For administrators, the dashboard provides a high-level tool to understand the state of the hospital. For example, Kim notes that turn-around times at the Hospital of UPenn have decreased since the dashboard was deployed. "The dashboard allows administrators to track volume filtered by modality and is able to drill down into referral patterns and clinicians' individual performance," says Kim.

At the department level, Kim notes that the rate of laterality errors has decreased by 45 percent since the introduction of a laterality checker dashboard. Other dashboards can be created  as well. Meanwhile, the 3D Lab uses its web-based worklist and dashboards to keep radiologists aware of the status of each case, reducing unnecessary phone calls to the lab.

With the help of fellow physicians William Boonn and Tessa Cook, the Hospital of the University of Pennsylvania also created RADIANCE, an open-source software designed to automatically extract and archive CT dose-related parameters from image-based dose sheets. The RADIANCE dashboards have been used to decrease estimated doses for common chest CT exams, with dose savings of 30 to 40 percent for single-phase chest CTs and of up to 70 percent for multi-phase high-resolution parenchymal chest CTs.

Radiology & beyond

The Radiology Department of Brigham and Women's Hospital (BWH) in Boston has been harnessing dashboard and business analytical tools to expose key data elements from a variety of radiology systems to improve efficiency, safety and quality of care for four years.  

Initially, a semi-automated dashboard view of carefully selected metrics was configured to be continually measured. The system converted and formatted RIS/CPOE data from raw data into a graphical page to be published on the intranet and queried PACS data in real time for operational metrics. "Macro-scripting of repetitive tasks were built and scheduled to be routinely updated," according to Luciano M. Prevedello, MD, from the Center for Evidence-Based Imaging at BWH. "Once data are gathered and graphs are generated, they are automatically uploaded in a final presentation state to a password-protected website."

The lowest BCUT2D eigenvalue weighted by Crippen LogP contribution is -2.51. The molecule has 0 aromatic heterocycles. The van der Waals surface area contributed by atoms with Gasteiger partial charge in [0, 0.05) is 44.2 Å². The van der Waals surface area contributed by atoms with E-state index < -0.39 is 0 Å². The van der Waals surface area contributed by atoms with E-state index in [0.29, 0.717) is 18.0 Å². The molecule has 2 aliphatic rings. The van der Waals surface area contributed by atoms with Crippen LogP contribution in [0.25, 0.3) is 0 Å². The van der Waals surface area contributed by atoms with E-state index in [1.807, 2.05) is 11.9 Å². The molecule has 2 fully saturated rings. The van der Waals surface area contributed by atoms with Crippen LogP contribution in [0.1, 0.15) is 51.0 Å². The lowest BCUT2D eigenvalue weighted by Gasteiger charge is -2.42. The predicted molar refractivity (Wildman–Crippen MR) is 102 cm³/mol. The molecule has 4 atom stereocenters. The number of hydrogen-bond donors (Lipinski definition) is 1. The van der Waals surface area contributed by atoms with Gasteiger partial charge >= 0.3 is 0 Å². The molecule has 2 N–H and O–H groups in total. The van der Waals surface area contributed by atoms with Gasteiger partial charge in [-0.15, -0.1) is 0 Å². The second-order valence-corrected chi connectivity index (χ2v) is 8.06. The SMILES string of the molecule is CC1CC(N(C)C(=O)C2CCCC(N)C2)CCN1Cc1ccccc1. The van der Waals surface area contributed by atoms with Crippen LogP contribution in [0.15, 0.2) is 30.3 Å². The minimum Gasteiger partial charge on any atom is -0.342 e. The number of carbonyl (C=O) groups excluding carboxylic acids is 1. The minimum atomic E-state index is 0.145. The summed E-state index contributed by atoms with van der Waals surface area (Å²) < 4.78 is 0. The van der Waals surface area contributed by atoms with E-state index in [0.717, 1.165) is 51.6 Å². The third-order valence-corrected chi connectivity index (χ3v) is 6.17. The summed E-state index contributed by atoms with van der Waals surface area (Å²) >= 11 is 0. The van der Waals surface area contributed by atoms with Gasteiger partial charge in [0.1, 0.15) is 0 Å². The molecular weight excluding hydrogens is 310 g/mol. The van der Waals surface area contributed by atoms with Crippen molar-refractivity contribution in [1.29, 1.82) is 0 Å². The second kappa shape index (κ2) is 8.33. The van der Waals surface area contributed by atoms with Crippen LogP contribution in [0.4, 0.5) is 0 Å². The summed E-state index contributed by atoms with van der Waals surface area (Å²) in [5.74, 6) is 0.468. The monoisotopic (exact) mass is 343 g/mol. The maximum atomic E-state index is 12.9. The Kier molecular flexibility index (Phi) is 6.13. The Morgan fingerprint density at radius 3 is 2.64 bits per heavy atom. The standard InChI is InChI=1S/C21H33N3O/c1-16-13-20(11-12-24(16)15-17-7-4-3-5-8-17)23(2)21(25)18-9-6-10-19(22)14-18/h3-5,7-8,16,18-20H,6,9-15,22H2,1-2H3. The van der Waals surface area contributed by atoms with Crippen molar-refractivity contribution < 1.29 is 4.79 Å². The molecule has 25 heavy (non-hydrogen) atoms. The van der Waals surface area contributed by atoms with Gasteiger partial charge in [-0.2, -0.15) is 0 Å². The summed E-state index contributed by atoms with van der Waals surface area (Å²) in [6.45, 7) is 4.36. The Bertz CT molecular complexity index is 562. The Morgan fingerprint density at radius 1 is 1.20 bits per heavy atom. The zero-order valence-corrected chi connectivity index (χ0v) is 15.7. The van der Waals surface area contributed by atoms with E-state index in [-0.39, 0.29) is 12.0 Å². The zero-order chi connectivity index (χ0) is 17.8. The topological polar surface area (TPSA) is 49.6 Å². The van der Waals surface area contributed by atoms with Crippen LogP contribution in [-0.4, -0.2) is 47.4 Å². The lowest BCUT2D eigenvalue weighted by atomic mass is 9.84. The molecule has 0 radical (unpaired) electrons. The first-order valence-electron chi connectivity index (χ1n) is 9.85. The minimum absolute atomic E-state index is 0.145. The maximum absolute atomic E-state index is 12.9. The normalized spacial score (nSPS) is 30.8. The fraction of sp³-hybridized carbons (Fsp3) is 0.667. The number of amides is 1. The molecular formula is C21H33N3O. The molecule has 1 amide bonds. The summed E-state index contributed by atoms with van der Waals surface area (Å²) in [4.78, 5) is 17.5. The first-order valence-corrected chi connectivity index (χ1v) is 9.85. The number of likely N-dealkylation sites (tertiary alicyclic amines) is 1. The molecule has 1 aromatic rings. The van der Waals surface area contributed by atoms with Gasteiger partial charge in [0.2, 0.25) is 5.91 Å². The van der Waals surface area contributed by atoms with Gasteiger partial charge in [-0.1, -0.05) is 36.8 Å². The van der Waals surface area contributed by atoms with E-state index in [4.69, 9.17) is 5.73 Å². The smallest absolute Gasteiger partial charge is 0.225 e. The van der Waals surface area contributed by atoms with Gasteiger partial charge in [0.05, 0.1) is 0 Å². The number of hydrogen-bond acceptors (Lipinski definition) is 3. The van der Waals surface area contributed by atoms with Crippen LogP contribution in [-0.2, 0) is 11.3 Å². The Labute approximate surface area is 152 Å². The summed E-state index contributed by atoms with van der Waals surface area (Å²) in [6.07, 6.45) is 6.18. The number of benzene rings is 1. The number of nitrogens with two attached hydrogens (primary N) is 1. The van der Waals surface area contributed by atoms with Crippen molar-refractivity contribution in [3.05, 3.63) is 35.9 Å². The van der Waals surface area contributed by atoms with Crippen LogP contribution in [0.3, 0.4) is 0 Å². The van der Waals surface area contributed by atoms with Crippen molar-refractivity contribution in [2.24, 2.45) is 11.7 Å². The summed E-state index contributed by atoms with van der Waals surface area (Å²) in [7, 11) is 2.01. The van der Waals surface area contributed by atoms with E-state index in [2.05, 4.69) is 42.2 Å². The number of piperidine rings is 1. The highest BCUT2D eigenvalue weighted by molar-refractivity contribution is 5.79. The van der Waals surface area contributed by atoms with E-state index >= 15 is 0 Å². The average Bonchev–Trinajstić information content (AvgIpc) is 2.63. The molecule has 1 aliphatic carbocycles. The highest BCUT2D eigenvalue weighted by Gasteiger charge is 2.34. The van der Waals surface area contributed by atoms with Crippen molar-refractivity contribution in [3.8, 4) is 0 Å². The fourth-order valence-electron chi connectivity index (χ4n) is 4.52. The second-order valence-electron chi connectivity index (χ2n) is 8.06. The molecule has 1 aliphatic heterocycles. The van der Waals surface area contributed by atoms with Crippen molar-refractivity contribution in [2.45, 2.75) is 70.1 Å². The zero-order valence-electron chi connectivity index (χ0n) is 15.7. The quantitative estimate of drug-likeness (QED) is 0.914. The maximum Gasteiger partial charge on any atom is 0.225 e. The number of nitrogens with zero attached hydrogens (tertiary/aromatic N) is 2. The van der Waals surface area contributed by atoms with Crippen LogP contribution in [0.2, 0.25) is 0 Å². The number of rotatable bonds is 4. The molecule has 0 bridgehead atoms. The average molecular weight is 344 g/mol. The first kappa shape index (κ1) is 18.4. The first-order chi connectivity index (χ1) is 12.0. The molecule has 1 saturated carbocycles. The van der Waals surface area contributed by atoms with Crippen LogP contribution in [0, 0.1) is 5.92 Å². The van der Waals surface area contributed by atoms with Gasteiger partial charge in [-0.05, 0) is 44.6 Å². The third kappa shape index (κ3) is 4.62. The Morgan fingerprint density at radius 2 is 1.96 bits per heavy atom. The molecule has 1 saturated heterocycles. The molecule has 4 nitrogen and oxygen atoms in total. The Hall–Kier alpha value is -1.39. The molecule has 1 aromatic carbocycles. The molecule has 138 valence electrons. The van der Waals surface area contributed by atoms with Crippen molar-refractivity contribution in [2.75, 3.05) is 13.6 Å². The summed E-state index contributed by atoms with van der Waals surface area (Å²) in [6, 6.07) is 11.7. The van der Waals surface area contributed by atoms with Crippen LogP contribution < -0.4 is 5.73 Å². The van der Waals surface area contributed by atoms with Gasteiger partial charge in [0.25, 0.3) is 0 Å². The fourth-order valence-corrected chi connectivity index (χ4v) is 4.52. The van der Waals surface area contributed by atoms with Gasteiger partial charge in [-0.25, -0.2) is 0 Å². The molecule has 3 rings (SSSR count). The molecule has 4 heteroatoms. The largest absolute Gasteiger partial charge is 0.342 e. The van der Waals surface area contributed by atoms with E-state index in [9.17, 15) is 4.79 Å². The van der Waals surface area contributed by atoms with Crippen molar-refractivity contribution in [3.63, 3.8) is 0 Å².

Ninety-seven metrics are currently monitored on the departmental quality dashboard (29 on quality, 18 on operational efficiency and nine on safety). Quality metrics include inpatient MRI performance, outpatient MRI appointment access and referring physician order signing. Safety metrics include communication of critical test results, allergy documentation in the longitudinal medical record (LMR) by department and allergy documentation in the LMR by radiologists. Operational efficiency metrics include exam reporting complete to final, unread exams by section and exam reporting complete to preliminary.

The metrics allows Prevedello and company to get a better understanding of organizational performance. For key metrics in the first quarter of 2010, the organization noted that while inpatient MRI performance exceeded target metrics, comparison to the last cycle showed a downward performance trend. Additionally in the same quarter, the "Unread Exams by Section" metric was below the intended target for performance but was improving in a trend comparison to the last cycle.

A dashboard view of the metric allows early recognition of potential problems so they can be addressed in a timely fashion, Prevedello says. "It provides a good view of how your department is running but also gives you granularity of the data. You have the ability to compare and contrast and that is an advantage of having the dashboard available to everyone in the organization so you can be transparent and motivate people to work on an area you'd like to improve."

Brigham and Women's department of radiology uses an analytical tool to consolidate and display computerized physician order entry (CPOE) data. "This allows us to track our adherence to particular evidence-based guidelines and further understand the appropriateness of our radiology orders," says Prevedello. "Another use case of our analytical tool is in recognizing radiologist adherence to our local policies. Our communication of critical test results policy, for example, is currently being tracked this way and can report adherence at the departmental, section or even at the physician level."

Prevedello stresses that dashboard and business intelligence tools are not magical but rather require effort from a cast of characters that need to understand each other's workflow and jobs. "If you gather data incorrectly, the data and data display will ultimately prove unbeneficial," concludes Prevedello.